These red, brown, or skin-colored patches are small and scaly. You get them from being out in the daylight too much. They usually show up on your head, neck, or hands, but they can also appear on other parts of your body.  See your doctor, because if they’re not treated they can sometimes turn into squamous cell carcinoma, a type of skin cancer.

Actinic Cheilitis (Farmer’s Lip)

This usually appears on the lower lip, and you may have scaly patches, dryness and cracking, or swelling.  The sharp border-line between your lip and skin may also disappear.  Get this checked by your doctor. It may turn into squamous cell carcinoma if it’s not treated.

Squamous Cell Carcinoma

This type of skin cancer may show up as a firm red bump, a scaly growth that bleeds or gets a crust, or a sore that doesn’t heal. It most often happens on your nose, forehead, ears, lower lip, hands, and other areas that get a lot of sun.  Squamous cell carcinoma can be cured if you get treated early.

Bowen Disease

This is a type of skin cancer that’s on the surface of your skin. Your doctor may also call it squamous cell carcinoma “in situ.”  Unlike “invasive” squamous cell carcinoma, Bowen disease doesn’t spread to the inside of your body. It looks like scaly, reddish patches that may be crusted.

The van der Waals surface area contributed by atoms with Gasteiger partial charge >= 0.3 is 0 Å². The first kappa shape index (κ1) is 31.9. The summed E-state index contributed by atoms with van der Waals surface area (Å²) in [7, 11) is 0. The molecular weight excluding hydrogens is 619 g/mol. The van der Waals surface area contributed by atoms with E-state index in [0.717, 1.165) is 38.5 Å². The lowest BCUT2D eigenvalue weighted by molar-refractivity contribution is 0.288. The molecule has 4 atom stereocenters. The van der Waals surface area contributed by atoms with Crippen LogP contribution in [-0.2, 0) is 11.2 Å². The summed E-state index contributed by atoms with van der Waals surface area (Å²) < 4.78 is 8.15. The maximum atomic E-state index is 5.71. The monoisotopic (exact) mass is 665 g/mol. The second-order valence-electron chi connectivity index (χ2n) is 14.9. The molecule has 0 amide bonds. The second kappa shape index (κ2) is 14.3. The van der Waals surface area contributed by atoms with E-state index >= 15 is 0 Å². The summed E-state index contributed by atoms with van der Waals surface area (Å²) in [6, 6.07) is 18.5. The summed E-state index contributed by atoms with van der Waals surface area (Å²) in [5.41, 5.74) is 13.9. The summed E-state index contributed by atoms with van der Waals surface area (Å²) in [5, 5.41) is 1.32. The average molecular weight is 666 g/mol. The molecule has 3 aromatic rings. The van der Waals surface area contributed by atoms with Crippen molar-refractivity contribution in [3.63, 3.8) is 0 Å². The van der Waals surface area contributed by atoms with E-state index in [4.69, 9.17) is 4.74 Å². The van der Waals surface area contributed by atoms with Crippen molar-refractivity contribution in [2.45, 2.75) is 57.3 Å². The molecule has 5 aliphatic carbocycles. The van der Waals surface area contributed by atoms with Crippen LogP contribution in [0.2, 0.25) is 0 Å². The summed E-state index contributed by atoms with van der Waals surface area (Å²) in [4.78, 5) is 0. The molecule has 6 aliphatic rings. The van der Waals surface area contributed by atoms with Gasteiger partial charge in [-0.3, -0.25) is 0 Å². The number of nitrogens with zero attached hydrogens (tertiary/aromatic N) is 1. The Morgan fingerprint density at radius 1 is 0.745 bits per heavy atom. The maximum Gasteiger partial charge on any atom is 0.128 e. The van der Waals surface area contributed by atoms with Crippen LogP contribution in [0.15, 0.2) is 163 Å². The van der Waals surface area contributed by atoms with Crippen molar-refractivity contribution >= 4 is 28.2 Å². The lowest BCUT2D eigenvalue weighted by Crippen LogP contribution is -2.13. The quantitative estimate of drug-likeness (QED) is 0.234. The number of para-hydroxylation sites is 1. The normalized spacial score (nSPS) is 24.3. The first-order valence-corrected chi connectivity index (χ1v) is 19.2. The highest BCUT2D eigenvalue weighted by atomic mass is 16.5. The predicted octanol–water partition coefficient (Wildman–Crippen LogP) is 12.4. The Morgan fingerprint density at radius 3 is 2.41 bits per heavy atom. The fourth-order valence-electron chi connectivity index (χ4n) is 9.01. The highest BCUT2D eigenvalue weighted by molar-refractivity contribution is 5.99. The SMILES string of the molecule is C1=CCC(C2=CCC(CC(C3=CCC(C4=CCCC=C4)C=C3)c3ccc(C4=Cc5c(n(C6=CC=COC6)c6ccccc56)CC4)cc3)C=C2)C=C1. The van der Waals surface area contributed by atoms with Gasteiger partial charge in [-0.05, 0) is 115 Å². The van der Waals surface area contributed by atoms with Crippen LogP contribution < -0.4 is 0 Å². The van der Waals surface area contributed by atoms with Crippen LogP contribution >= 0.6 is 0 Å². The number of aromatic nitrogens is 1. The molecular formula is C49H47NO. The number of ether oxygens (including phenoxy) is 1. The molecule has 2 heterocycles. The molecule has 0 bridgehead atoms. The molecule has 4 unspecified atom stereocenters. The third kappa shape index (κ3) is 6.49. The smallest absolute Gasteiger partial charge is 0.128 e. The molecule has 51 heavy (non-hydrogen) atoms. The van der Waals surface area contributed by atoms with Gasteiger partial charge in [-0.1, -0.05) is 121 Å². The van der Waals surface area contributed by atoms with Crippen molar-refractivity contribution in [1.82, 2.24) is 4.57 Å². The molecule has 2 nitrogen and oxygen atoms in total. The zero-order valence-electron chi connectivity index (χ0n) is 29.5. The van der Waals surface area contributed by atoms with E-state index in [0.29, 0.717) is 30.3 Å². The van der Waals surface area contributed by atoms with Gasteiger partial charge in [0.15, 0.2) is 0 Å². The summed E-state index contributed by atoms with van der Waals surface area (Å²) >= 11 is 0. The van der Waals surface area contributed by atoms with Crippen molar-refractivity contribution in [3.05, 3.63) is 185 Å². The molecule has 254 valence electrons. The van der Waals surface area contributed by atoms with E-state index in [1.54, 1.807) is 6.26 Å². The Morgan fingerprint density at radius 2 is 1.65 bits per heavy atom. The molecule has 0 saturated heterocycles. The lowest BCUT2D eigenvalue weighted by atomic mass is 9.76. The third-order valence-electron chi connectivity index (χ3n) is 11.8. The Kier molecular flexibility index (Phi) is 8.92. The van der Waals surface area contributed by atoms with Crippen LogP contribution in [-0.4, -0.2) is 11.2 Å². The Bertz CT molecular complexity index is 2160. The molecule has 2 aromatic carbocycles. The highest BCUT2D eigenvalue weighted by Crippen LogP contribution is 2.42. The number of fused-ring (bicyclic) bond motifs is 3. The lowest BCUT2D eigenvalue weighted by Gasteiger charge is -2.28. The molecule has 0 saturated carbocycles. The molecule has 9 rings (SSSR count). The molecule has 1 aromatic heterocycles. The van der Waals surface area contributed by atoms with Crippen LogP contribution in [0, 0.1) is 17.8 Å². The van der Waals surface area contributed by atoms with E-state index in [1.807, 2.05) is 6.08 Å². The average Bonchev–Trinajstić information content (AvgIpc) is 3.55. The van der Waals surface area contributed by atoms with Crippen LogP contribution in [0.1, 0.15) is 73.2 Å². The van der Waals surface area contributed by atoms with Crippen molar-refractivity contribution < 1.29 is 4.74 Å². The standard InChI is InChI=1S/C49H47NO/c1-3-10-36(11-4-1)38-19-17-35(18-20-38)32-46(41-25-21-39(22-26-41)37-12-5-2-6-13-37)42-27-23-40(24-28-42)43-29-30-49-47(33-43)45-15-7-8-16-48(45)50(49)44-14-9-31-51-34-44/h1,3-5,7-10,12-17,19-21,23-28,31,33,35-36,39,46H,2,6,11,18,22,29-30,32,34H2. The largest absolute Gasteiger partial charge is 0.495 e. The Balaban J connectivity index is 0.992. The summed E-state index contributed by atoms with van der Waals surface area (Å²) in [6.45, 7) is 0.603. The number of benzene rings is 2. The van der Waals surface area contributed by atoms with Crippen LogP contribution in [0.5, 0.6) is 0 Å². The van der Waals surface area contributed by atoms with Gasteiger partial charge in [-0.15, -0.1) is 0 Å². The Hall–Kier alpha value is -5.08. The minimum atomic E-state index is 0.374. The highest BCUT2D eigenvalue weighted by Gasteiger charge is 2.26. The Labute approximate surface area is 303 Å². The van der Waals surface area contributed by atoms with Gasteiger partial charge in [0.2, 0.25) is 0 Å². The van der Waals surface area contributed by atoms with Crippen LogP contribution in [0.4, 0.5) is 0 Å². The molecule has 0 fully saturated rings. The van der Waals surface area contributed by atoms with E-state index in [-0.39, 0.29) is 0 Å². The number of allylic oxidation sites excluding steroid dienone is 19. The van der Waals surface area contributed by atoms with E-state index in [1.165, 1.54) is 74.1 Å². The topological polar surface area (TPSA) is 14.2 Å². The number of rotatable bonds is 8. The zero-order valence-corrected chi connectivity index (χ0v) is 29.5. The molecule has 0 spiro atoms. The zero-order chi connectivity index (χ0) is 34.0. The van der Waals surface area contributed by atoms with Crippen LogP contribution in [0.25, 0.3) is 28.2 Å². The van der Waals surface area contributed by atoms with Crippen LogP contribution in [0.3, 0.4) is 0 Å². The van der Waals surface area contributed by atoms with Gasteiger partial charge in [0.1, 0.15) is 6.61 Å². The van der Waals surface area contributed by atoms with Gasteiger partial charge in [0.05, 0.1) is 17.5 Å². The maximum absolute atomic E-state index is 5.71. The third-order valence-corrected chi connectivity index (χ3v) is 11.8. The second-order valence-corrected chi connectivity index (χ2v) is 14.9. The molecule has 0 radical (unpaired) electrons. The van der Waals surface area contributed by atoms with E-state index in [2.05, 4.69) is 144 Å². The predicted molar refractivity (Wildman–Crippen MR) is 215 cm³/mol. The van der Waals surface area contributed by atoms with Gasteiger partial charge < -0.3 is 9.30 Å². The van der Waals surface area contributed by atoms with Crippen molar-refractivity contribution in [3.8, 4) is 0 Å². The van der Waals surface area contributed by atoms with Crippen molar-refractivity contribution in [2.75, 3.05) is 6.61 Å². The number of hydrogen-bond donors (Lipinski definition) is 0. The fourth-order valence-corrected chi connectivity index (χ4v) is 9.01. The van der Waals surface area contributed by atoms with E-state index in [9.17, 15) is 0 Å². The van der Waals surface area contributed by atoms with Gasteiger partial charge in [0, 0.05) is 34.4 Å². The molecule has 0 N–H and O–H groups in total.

Basal Cell Carcinoma

This is the most common form of skin cancer, and it’s the easiest to treat.  Basal cell carcinoma spreads slowly. The tumors can take on many forms, including a pearly white or waxy bump, often with visible blood vessels, on the ears, neck, or face.  A tumor can also appear as a flat, scaly, flesh-colored or brown patch on your back or chest, or more rarely, a white, waxy scar.



It’s not as common as other types of skin cancer, but it’s the most serious. Possible signs include a change in the way a mole or colored area looks.  Melanoma can affect the skin only, or it may spread to organs and bones. It can be cured if you get early treatment.

Did You Know?

A 2015 study at Yale University found that sunlight continues to damage people’s skin and increase the risk of cancer for four hours after they leave the beach and head indoors. The Yale team showed in the journal Science that the melanin in our skin absorbs the UV radiation and then sets off a series of chemical reactions, which release the energy—similar to what happens with fireflies when they produce light and glow with their energy.

The result is ongoing damage to the skin’s DNA for over four hours after the UV exposure. “Half or more of this kind of DNA damage is not happening on the beach,” says the lead researcher, “It’s on the car on the way home.”

Even though sun exposure may be inevitable some days, arm yourself against the harmful UV radiation by applying a broad spectrum sunscreen throughout the day, wearing protective clothing and avoiding peak UV exposure hours.

I know these pictures are hard to view, but I wanted to give you a clear picture of what skin cancer looks like.  So enjoy the sun, but protect yourself with sunscreen, UV protective clothing and hats.